start this season in Canada West
play. A look at the record alone
would indicate a seemingly flawless team, one that was well on its
way to post-season success. Yet anyone who has watched this team
during the past few months knows
that this is anything but the case.
They lack height. They lack depth.
They rely too much on the three
point shot. They don't have enough
players who can effectively penetrate to the hoop. Yes, this team is
good—but it's not 13-0 good.
Which is why the past month of
trials and tribulations for this team
should be no surprise to anyone. A loss against No. 2 ranked
Concordia in late December.
Another loss to No. 1 Brandon two
weeks ago. A week later, another
loss against No. 8 Victoria. And you
know what. No one should be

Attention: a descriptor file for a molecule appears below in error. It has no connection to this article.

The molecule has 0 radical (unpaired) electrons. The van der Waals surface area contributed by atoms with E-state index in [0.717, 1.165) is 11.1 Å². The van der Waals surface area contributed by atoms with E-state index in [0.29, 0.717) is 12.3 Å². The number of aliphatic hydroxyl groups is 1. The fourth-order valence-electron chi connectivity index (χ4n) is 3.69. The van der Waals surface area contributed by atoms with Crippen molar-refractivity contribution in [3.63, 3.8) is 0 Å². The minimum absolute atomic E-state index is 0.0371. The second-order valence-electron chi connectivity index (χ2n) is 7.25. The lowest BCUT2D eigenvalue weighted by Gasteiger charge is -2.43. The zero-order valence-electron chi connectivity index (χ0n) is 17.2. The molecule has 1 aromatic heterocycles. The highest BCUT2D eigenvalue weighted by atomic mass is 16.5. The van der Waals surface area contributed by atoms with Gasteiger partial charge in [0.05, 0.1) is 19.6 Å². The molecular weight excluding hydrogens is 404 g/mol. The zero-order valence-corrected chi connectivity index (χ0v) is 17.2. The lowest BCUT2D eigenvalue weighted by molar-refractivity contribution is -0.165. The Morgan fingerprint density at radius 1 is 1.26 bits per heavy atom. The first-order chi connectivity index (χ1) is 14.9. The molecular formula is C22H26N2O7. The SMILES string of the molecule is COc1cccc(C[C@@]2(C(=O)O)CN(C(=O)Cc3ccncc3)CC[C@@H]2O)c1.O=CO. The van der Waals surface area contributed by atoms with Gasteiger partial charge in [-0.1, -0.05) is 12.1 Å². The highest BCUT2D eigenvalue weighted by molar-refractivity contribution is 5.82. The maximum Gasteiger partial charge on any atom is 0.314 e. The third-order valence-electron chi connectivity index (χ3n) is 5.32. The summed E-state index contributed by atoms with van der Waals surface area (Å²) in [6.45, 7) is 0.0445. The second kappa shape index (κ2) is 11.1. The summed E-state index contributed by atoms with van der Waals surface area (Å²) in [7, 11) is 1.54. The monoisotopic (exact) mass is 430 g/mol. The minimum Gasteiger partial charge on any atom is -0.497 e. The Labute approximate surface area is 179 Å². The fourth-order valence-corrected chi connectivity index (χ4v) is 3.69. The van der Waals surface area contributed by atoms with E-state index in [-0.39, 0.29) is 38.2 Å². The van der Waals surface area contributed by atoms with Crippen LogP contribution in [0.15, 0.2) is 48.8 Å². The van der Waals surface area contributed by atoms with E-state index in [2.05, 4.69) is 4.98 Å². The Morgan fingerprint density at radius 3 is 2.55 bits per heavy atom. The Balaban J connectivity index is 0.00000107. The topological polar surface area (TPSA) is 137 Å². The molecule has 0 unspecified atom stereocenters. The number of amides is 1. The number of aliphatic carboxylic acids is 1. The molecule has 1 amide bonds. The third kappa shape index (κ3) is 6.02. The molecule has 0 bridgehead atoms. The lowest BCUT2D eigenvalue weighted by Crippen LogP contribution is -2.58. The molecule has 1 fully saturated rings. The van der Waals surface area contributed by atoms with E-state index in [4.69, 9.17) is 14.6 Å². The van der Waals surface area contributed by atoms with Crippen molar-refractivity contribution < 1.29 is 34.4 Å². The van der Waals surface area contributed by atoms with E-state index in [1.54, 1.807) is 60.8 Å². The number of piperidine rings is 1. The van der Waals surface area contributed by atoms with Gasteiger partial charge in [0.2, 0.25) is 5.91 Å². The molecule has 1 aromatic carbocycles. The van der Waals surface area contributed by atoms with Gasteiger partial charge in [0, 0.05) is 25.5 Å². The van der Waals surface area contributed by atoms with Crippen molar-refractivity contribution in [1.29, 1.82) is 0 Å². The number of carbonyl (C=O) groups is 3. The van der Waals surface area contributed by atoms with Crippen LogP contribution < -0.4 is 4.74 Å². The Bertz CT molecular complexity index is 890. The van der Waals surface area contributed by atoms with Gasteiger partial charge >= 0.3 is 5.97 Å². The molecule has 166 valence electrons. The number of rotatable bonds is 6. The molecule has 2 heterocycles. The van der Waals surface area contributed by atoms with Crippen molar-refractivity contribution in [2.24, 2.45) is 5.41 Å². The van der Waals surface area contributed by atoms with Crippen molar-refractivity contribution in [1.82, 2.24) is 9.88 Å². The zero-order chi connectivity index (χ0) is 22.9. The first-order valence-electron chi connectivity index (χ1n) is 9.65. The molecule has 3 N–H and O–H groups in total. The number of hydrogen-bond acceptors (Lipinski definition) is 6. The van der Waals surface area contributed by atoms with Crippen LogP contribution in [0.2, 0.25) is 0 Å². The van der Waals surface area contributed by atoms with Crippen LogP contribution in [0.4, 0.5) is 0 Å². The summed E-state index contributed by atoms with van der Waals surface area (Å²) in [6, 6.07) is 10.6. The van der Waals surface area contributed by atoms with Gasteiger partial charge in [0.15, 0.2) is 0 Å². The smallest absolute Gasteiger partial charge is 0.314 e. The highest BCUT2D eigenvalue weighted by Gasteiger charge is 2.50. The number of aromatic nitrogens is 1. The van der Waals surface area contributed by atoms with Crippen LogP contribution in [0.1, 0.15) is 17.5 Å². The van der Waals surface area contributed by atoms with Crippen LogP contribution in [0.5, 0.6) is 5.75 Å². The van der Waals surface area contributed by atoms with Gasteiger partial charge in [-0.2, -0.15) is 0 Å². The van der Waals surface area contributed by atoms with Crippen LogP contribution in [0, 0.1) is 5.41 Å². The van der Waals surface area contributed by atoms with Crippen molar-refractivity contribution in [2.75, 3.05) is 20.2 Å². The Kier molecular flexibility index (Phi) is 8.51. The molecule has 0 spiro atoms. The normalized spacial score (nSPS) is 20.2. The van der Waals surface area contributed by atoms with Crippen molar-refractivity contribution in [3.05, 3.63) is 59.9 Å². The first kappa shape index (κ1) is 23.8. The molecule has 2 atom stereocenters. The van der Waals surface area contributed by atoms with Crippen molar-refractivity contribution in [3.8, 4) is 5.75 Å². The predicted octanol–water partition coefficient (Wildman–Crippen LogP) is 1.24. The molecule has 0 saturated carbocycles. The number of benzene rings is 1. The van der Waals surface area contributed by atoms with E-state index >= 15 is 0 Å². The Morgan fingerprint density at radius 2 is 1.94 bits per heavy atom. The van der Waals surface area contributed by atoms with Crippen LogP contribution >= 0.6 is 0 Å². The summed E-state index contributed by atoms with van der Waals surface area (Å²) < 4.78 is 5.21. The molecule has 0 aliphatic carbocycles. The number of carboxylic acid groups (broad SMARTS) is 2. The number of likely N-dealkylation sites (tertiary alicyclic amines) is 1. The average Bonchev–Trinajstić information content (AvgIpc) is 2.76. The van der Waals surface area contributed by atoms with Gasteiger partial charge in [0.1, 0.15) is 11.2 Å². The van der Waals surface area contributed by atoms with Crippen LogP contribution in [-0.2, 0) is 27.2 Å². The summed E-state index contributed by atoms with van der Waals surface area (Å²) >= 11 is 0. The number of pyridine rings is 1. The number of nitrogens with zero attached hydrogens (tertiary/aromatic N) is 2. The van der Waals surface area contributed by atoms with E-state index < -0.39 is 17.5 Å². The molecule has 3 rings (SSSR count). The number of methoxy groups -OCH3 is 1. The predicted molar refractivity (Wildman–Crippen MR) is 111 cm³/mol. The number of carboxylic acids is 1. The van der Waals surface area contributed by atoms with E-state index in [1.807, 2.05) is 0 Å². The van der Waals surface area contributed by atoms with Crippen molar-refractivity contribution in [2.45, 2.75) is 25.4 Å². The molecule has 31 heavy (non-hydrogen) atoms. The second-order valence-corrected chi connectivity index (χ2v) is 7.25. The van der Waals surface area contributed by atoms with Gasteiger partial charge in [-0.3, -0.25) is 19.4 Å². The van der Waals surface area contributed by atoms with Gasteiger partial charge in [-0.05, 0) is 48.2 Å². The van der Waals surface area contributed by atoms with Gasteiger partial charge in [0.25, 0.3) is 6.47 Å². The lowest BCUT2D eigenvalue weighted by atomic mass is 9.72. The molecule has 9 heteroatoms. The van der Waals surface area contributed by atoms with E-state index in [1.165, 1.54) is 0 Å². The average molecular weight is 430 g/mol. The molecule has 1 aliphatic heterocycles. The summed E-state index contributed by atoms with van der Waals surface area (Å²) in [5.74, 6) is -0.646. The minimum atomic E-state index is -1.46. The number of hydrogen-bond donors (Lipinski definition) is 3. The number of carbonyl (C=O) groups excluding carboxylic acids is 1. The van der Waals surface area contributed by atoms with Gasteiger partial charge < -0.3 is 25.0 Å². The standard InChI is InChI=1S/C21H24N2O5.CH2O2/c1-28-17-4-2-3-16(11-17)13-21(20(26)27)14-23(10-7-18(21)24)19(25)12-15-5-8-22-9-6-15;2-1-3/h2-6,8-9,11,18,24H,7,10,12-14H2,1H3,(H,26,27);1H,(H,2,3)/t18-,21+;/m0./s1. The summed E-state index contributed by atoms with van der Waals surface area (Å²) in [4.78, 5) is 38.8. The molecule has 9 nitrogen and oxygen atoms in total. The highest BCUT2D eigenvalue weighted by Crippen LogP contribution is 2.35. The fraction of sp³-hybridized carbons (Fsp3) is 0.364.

surprised by these losses, and
no one should be disappointed
by them either. The struggles the
Thunderbirds have endured over
the past month should serve as a
wake-up call to this team that if
they are going to be an elite team,
a team that will contend for the
CIS Championship, their current
level of play is quite simply not
good enough.
A team learns more from
its losses than from its wins, and
coach Kevin Hanson knows this. He
can practice these Thunderbirds to
death, he can implore them to box
out on rebounds, and he can
scream at them if they don't hustle
for loose balls, but at the end of the
day, the players have to believe that
the extra effort is required. If they
keep winning games playing with
80 per cent effort, then they'll continue to play at 80 per cent effort.
But there's no better motivator in
sport than a loss, and the losses
this team has suffered in the past
month should—one would hope-
make Archibald, Dyck, Friesen and